My son had a similar experience. The counselor was teaching him how beliefs were only made up in his mind and given life through his thoughts. She asked him a question, “Have you ever been really miserable? Very depressed without his well-being when someone called you and you snapped right out of depression to being happy and bright?” He replied that he had. He answered that every Sunday after church when the youth in the congregation were not kind to him (at least that’s what my son believed) he would go home and be miserable. He would think that he was not good enough for friendship. Then his brother would call and ask him if he wanted to come over and play video games. He said after that call he would be happy and energetic.

The counselor then asked him what changed? Did his environment change? Did the sun all of a sudden come out? Did the video games all of a sudden change? My son reflected and realized that this belief changed. In a split second he no longer believed he wasn’t worthy of friendship. That new belief flowed positive thought. Thoughts of playing the game and beating other online opponents. Thoughts of laughing with his brother.

In just four days of counseling my son’s 20 years of depression were over. For over 20 years my son had these false beliefs and insecurities and in an instant, that one question the counselor asked him  allowed my son to see reality and to immediately change his beliefs and the new positive thoughts flowed. He became a new boy after that experience. I was over joyed for him.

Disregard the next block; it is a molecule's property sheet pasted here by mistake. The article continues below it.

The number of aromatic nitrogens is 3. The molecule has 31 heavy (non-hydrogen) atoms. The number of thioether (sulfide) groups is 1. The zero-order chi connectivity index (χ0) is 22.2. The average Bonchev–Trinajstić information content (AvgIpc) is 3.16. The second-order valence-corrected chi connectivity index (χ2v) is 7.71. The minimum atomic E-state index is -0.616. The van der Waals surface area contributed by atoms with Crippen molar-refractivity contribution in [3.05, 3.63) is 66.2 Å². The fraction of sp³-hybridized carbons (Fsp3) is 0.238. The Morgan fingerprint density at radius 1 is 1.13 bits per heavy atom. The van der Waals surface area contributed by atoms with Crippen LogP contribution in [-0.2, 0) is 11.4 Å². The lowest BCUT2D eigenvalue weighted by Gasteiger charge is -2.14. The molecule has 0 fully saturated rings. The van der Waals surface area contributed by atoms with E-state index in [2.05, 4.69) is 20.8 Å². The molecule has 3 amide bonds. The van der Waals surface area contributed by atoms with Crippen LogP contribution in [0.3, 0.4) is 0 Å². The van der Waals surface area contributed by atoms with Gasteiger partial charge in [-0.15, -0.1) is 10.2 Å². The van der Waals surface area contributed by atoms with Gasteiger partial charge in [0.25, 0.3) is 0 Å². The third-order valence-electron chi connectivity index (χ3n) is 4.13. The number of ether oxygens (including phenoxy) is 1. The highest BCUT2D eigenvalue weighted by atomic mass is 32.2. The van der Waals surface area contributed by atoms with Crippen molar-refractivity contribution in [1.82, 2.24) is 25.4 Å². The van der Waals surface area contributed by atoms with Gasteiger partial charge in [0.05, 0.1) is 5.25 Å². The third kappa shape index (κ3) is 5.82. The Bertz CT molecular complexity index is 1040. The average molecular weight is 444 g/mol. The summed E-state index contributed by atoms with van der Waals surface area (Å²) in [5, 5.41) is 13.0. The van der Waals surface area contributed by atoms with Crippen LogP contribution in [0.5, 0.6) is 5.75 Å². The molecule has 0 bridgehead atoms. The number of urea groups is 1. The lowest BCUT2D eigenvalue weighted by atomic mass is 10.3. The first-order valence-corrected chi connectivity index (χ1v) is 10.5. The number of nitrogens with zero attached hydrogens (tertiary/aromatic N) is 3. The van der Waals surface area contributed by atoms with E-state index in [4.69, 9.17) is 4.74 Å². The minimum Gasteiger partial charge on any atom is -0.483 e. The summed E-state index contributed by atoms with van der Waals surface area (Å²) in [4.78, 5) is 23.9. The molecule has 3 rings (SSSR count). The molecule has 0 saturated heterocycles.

When I picked my son up at the airport upon his arrival home from the counselor, I asked him what he learned. His answer is unbelievably simple and very powerful. A reminder to all of us how we can move from being closed and guarded to open and authentic. He answered,

“Dad, I basically learned how not to think!”

Do you see the wisdom in that statement in connection with the messages of these two stories and the five truths?

Now back to Napoleon Hill. I was fascinated by my son’s simple insight. I started to explore more how the mind worked. I started to see how my own beliefs gave rise to my own lifetime insecurities.

I was a great athlete my whole life. But I had a secret. I could shoot a game winning free throw in front of thousands of yelling fans but I was shy and reserved. I was so fearful of rejection. I hid that insecurity by being sarcastic and witty. My mother had used her own insecurity against me and I believed I was not worthy of love and admiration. I would be very closed and reserved. That caused me, members of my family and those I worked with a lot of pain for many years.